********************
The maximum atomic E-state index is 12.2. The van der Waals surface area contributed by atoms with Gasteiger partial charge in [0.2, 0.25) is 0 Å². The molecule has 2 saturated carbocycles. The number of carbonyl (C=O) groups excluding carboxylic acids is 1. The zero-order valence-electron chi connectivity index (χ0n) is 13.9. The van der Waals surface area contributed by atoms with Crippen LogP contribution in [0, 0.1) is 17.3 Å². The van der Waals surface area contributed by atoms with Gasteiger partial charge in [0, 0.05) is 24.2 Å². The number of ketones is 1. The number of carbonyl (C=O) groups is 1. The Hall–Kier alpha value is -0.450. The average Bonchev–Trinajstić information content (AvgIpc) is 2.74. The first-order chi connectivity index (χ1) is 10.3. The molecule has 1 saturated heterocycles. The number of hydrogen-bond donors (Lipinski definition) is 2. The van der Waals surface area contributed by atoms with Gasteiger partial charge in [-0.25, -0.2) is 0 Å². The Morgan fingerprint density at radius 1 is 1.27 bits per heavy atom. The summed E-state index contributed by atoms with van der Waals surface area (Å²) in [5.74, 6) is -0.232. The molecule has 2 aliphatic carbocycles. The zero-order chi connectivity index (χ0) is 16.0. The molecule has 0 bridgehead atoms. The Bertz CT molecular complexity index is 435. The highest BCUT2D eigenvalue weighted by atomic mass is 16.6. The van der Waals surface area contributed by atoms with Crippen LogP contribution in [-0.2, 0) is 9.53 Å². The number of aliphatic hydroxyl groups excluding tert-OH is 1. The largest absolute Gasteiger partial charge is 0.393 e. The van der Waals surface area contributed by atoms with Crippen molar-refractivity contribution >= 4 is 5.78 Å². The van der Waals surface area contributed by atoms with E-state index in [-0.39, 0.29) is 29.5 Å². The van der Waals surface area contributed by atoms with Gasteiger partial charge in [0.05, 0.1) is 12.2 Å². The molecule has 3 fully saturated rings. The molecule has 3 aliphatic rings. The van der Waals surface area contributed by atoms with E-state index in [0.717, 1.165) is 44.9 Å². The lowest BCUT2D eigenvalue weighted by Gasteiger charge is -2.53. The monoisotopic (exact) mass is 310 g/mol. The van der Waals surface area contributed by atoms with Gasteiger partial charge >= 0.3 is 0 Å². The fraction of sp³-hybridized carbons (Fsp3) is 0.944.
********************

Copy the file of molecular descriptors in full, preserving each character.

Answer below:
The maximum atomic E-state index is 12.2. The van der Waals surface area contributed by atoms with Gasteiger partial charge in [0.2, 0.25) is 0 Å². The molecule has 2 saturated carbocycles. The number of carbonyl (C=O) groups excluding carboxylic acids is 1. The zero-order valence-electron chi connectivity index (χ0n) is 13.9. The van der Waals surface area contributed by atoms with Crippen LogP contribution in [0, 0.1) is 17.3 Å². The van der Waals surface area contributed by atoms with Gasteiger partial charge in [0, 0.05) is 24.2 Å². The number of ketones is 1. The number of carbonyl (C=O) groups is 1. The Hall–Kier alpha value is -0.450. The average Bonchev–Trinajstić information content (AvgIpc) is 2.74. The first-order chi connectivity index (χ1) is 10.3. The molecule has 1 saturated heterocycles. The number of hydrogen-bond donors (Lipinski definition) is 2. The van der Waals surface area contributed by atoms with Gasteiger partial charge in [-0.25, -0.2) is 0 Å². The Morgan fingerprint density at radius 1 is 1.27 bits per heavy atom. The summed E-state index contributed by atoms with van der Waals surface area (Å²) in [5.74, 6) is -0.232. The molecule has 2 aliphatic carbocycles. The zero-order chi connectivity index (χ0) is 16.0. The molecule has 0 bridgehead atoms. The Bertz CT molecular complexity index is 435. The highest BCUT2D eigenvalue weighted by atomic mass is 16.6. The van der Waals surface area contributed by atoms with Crippen LogP contribution in [-0.2, 0) is 9.53 Å². The number of aliphatic hydroxyl groups excluding tert-OH is 1. The largest absolute Gasteiger partial charge is 0.393 e. The van der Waals surface area contributed by atoms with Crippen molar-refractivity contribution >= 4 is 5.78 Å². The van der Waals surface area contributed by atoms with E-state index in [-0.39, 0.29) is 29.5 Å². The van der Waals surface area contributed by atoms with Gasteiger partial charge in [0.05, 0.1) is 12.2 Å². The molecule has 3 fully saturated rings. The molecule has 3 aliphatic rings. The van der Waals surface area contributed by atoms with E-state index in [0.717, 1.165) is 44.9 Å². The lowest BCUT2D eigenvalue weighted by Gasteiger charge is -2.53. The monoisotopic (exact) mass is 310 g/mol. The van der Waals surface area contributed by atoms with Gasteiger partial charge >= 0.3 is 0 Å². The fraction of sp³-hybridized carbons (Fsp3) is 0.944.